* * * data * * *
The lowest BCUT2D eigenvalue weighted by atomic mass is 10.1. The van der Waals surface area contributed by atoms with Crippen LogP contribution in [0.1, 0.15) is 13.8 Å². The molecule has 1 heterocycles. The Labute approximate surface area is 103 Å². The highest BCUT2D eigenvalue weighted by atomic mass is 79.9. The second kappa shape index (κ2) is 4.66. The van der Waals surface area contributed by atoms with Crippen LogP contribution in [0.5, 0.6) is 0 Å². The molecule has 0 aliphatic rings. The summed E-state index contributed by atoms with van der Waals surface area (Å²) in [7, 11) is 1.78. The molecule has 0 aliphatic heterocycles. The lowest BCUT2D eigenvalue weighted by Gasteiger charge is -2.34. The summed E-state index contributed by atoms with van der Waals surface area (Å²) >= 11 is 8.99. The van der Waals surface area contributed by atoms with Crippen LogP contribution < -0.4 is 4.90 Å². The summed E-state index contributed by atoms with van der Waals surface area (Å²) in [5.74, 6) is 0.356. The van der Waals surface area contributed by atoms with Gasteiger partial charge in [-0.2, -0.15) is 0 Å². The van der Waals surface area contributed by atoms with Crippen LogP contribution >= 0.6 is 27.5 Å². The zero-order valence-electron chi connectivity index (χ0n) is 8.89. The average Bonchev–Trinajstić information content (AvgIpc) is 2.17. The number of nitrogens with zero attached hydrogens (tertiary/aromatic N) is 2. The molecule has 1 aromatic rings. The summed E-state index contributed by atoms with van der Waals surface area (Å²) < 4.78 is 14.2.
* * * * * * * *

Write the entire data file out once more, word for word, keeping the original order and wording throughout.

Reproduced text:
The lowest BCUT2D eigenvalue weighted by atomic mass is 10.1. The van der Waals surface area contributed by atoms with Crippen LogP contribution in [0.1, 0.15) is 13.8 Å². The molecule has 1 heterocycles. The Labute approximate surface area is 103 Å². The highest BCUT2D eigenvalue weighted by atomic mass is 79.9. The second kappa shape index (κ2) is 4.66. The van der Waals surface area contributed by atoms with Crippen LogP contribution in [0.5, 0.6) is 0 Å². The molecule has 0 aliphatic rings. The summed E-state index contributed by atoms with van der Waals surface area (Å²) in [7, 11) is 1.78. The molecule has 0 aliphatic heterocycles. The lowest BCUT2D eigenvalue weighted by Gasteiger charge is -2.34. The summed E-state index contributed by atoms with van der Waals surface area (Å²) >= 11 is 8.99. The van der Waals surface area contributed by atoms with Crippen LogP contribution < -0.4 is 4.90 Å². The summed E-state index contributed by atoms with van der Waals surface area (Å²) in [5.74, 6) is 0.356. The van der Waals surface area contributed by atoms with Gasteiger partial charge in [-0.2, -0.15) is 0 Å². The van der Waals surface area contributed by atoms with Crippen LogP contribution >= 0.6 is 27.5 Å². The zero-order valence-electron chi connectivity index (χ0n) is 8.89. The average Bonchev–Trinajstić information content (AvgIpc) is 2.17. The number of nitrogens with zero attached hydrogens (tertiary/aromatic N) is 2. The molecule has 1 aromatic rings. The summed E-state index contributed by atoms with van der Waals surface area (Å²) < 4.78 is 14.2.